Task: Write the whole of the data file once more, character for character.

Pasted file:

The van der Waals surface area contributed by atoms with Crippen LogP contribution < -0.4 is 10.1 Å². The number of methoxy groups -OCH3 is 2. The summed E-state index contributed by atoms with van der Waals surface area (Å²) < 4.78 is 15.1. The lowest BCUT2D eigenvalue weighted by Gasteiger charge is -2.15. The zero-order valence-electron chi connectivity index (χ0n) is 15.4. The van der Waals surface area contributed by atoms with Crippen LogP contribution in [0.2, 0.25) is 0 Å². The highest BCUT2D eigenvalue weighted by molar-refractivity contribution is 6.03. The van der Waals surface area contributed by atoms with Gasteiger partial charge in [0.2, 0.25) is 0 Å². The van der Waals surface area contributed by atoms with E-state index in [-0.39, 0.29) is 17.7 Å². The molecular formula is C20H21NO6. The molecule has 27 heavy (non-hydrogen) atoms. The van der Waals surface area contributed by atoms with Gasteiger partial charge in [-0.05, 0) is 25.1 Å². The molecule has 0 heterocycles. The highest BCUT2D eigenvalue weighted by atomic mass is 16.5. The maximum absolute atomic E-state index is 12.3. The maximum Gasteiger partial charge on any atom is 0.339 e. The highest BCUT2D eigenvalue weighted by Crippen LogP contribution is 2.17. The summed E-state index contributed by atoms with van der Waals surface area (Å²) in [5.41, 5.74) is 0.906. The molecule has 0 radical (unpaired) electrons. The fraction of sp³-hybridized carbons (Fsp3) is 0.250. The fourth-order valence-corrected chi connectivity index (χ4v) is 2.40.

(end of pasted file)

The van der Waals surface area contributed by atoms with Crippen LogP contribution < -0.4 is 10.1 Å². The number of methoxy groups -OCH3 is 2. The summed E-state index contributed by atoms with van der Waals surface area (Å²) < 4.78 is 15.1. The lowest BCUT2D eigenvalue weighted by Gasteiger charge is -2.15. The zero-order valence-electron chi connectivity index (χ0n) is 15.4. The van der Waals surface area contributed by atoms with Crippen LogP contribution in [0.2, 0.25) is 0 Å². The highest BCUT2D eigenvalue weighted by molar-refractivity contribution is 6.03. The van der Waals surface area contributed by atoms with Gasteiger partial charge in [0.2, 0.25) is 0 Å². The van der Waals surface area contributed by atoms with E-state index in [-0.39, 0.29) is 17.7 Å². The molecular formula is C20H21NO6. The molecule has 27 heavy (non-hydrogen) atoms. The van der Waals surface area contributed by atoms with Gasteiger partial charge in [-0.05, 0) is 25.1 Å². The molecule has 0 heterocycles. The highest BCUT2D eigenvalue weighted by atomic mass is 16.5. The maximum absolute atomic E-state index is 12.3. The maximum Gasteiger partial charge on any atom is 0.339 e. The highest BCUT2D eigenvalue weighted by Crippen LogP contribution is 2.17. The summed E-state index contributed by atoms with van der Waals surface area (Å²) in [5.41, 5.74) is 0.906. The molecule has 0 radical (unpaired) electrons. The fraction of sp³-hybridized carbons (Fsp3) is 0.250. The fourth-order valence-corrected chi connectivity index (χ4v) is 2.40.